Is it a record? Maybe yes, maybe no.
The first week of sales for the new year last week
opened with a bang, the EMI smashed through
1400 cents, while the WMI reached almost 1500
cents. (WMI has little influence from X Bred prices).
This week the good times continued, prompting
AWI to announce the wool market was at an
all-time record. This statement needs a little more
detail to confirm; the wool market across the board
is not all at record levels.
While not wanting to dampen down the enthusiasm,
the wool market covers a wide range of types, not all
are trading at highs. It also needs to consider the
timeframe; the high this week of the EMI still hasn’t
overtaken the April 1988 high of 1523. As Mecardo
followers will know, we also look at the price the
processors are paying to determine how strong is
demand; so, when looking at prices do you consider
the price from the buyer’s perspective or the seller’s
perspective? We think that while the price the grower
receives is important from an Australian viewpoint,
the cost to the buyers is a truer reflection of demand.
In Au$ terms the June/July period of 2011 was the
previous recent high for the EMI – 1426 cents.
At this time the A$ was trading at US$1.07, causing
the processors to shell out US$ 1500 cents. Note
that this week the EMI in US$ terms is still below
1100 cents. (Fig 1.)
The positives to the above analysis is that in this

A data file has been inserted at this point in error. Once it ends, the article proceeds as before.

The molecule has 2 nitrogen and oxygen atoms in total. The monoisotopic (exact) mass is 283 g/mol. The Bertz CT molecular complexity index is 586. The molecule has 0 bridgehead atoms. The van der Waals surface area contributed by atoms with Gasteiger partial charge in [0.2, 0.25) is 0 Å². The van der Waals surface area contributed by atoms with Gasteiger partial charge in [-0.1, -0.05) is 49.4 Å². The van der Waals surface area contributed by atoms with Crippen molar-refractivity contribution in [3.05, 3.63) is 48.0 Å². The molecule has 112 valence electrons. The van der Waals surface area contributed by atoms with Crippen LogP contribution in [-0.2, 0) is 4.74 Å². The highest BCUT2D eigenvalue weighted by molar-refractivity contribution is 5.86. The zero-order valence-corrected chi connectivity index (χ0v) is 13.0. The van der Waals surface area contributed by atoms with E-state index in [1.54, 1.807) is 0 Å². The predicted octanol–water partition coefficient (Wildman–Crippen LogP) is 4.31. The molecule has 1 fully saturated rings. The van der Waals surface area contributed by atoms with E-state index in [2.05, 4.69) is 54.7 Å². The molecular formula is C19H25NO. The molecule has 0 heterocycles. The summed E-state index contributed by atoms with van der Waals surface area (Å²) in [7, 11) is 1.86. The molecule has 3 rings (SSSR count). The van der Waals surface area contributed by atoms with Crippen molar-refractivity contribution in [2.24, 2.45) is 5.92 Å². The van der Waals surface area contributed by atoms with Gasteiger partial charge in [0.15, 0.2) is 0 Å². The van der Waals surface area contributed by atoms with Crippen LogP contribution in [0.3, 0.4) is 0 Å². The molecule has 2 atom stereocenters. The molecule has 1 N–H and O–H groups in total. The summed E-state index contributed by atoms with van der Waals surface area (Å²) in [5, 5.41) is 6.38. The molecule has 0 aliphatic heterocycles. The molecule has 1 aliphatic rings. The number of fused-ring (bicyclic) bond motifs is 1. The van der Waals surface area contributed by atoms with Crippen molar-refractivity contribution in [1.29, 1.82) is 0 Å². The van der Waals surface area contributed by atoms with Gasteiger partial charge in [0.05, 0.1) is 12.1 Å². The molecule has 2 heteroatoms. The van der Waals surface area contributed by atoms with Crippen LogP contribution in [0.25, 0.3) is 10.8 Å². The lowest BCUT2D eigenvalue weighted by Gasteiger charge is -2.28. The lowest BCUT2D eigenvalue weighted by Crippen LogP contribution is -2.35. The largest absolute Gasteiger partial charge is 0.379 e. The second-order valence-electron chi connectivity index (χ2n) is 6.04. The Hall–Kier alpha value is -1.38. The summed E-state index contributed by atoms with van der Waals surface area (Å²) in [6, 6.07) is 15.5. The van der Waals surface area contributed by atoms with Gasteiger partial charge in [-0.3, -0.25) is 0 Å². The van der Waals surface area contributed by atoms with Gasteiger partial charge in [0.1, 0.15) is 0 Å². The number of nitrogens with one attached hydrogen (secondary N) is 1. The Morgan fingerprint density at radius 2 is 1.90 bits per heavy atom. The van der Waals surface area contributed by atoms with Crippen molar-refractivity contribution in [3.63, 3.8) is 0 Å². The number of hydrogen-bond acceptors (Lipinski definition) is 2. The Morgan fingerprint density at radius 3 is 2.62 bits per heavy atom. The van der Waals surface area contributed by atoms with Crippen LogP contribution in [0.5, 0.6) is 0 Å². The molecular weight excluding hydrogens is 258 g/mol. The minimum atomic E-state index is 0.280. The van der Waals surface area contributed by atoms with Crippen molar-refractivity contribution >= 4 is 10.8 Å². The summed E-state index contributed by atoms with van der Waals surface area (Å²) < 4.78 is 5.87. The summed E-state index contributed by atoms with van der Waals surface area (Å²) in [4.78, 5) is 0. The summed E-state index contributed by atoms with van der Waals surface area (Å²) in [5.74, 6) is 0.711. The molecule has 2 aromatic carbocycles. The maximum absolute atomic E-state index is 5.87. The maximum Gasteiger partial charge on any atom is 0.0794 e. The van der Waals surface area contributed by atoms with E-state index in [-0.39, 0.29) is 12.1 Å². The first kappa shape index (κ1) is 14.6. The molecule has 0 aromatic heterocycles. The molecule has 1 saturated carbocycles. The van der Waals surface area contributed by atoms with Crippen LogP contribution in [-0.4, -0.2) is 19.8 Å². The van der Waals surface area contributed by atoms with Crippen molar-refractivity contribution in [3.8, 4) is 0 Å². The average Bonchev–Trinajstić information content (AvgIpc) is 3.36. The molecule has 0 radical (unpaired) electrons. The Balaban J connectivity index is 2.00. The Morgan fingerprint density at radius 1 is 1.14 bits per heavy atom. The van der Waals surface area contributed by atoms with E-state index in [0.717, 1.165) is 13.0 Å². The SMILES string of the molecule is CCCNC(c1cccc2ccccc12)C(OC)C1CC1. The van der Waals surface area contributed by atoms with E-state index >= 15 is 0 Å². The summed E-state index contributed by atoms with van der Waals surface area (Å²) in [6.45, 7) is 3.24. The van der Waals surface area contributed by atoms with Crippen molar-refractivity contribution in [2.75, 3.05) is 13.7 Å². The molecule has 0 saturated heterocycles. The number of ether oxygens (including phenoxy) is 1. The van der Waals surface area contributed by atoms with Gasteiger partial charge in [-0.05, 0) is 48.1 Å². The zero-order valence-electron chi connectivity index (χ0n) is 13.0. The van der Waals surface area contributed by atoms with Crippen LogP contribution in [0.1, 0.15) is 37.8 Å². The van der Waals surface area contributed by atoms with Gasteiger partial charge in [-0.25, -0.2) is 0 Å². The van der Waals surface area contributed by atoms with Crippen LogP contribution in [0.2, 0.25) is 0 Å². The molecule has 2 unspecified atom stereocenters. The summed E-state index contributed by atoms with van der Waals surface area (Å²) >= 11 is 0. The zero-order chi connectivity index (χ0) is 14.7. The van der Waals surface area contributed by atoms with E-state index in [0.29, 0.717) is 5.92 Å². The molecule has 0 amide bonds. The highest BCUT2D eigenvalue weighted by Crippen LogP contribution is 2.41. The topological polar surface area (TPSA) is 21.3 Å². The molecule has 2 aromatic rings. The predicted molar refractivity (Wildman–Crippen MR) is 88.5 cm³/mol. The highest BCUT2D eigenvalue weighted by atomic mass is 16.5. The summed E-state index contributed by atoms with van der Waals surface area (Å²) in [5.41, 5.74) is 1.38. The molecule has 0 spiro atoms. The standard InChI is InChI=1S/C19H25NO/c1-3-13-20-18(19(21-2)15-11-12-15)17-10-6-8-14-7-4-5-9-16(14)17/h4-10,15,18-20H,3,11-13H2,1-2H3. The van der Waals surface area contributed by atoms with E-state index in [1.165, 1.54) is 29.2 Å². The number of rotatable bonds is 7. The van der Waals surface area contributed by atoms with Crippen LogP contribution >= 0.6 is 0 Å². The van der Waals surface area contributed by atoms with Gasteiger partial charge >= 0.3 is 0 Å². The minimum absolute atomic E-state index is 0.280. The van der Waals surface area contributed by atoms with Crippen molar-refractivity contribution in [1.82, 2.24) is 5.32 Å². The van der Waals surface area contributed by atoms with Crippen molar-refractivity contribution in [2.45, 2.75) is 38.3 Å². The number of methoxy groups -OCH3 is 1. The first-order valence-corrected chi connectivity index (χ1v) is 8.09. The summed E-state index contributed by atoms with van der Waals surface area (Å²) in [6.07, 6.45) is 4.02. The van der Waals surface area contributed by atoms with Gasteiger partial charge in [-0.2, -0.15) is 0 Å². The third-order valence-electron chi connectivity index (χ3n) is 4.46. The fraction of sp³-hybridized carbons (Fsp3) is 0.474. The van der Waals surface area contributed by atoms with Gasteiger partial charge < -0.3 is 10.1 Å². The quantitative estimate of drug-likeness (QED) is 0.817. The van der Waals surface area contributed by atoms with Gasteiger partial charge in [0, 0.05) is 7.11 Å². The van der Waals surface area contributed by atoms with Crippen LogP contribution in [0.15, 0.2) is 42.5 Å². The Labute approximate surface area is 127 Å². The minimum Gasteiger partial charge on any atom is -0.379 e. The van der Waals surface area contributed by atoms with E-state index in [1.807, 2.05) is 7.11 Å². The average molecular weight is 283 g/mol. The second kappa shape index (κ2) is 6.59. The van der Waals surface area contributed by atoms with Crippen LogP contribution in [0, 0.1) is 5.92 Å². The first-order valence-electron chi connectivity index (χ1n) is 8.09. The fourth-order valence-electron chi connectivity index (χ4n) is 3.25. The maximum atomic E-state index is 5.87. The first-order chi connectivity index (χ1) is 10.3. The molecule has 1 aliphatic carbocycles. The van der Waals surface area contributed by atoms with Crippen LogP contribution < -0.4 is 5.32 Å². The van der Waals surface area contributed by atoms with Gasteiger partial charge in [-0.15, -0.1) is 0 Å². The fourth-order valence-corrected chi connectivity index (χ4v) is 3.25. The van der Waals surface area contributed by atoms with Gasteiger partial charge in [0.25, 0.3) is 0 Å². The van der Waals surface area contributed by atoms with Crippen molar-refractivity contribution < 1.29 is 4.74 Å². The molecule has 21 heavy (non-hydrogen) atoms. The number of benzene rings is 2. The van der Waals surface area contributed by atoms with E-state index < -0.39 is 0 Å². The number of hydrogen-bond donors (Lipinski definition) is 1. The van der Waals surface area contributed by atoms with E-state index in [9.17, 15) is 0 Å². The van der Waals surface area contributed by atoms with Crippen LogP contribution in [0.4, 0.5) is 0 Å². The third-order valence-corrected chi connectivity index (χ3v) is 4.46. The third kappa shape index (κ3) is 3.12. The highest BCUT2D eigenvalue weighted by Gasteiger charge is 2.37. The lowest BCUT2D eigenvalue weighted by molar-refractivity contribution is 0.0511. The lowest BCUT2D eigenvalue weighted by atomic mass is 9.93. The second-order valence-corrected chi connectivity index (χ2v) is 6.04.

scenario everyone is happy. Buyers receive regular
orders when the market is rising; processors don’t
want to miss out and a strong market resonates
confidence all the way up the wool pipeline. The
lower A$ (compared to peak levels when it traded
around parity) is keeping prices for the ultimate
end customers below previous peaks. Happy sellers,
happy buyers – the true definition of a “win-win!”.
On a cautionary note, the EMI high reached in the
winter of 2011 was then followed by the recent history
low point of 946 in September 2012. The market then
wobbled along with the EMI oscillating between
1000 + 1140 until early 2015 before the beginning of
this current positive run. Out take on this rear view is
that markets are continuously moving; so at “record”
levels locking in some of the future clip needs to be
considered. As one grower said, this is the time to
“kick the can as far down the road as we can!”
The trend of improving fine wool premiums continued
this week, we are now seeing the highest “basis” levels
since January 2012, however as Fig 2 shows, we have a
long way to run to get back to the heady days of 2011.
It is great to see that the 18 – 21 MPG basis has doubled
to 400 cents since October last year, fine wool producers
should begin to feel that their product is again on the up.
A challenge for the industry if, as is expected, the market
remains strong but supply stays static, is that the wool
trade may become frustrated that higher prices are not
encouraging increased production. As Andrew Woods
reported, sheep numbers in these bumper times are
only forecast to rise by 1.4% next year.
The Week Ahead
The offering of next week is below 50,000 bales so after a
couple of big offerings supply is easing, and based on reports
from traders the market is going to continue to remain active.
It would be unusual to see the market continue to rise at the
same rate as the last 2 week’s (not unprecedented though!),
so on balance a steady week ahead with a continuance of
strong demand for selected lots of the better-quality fine types.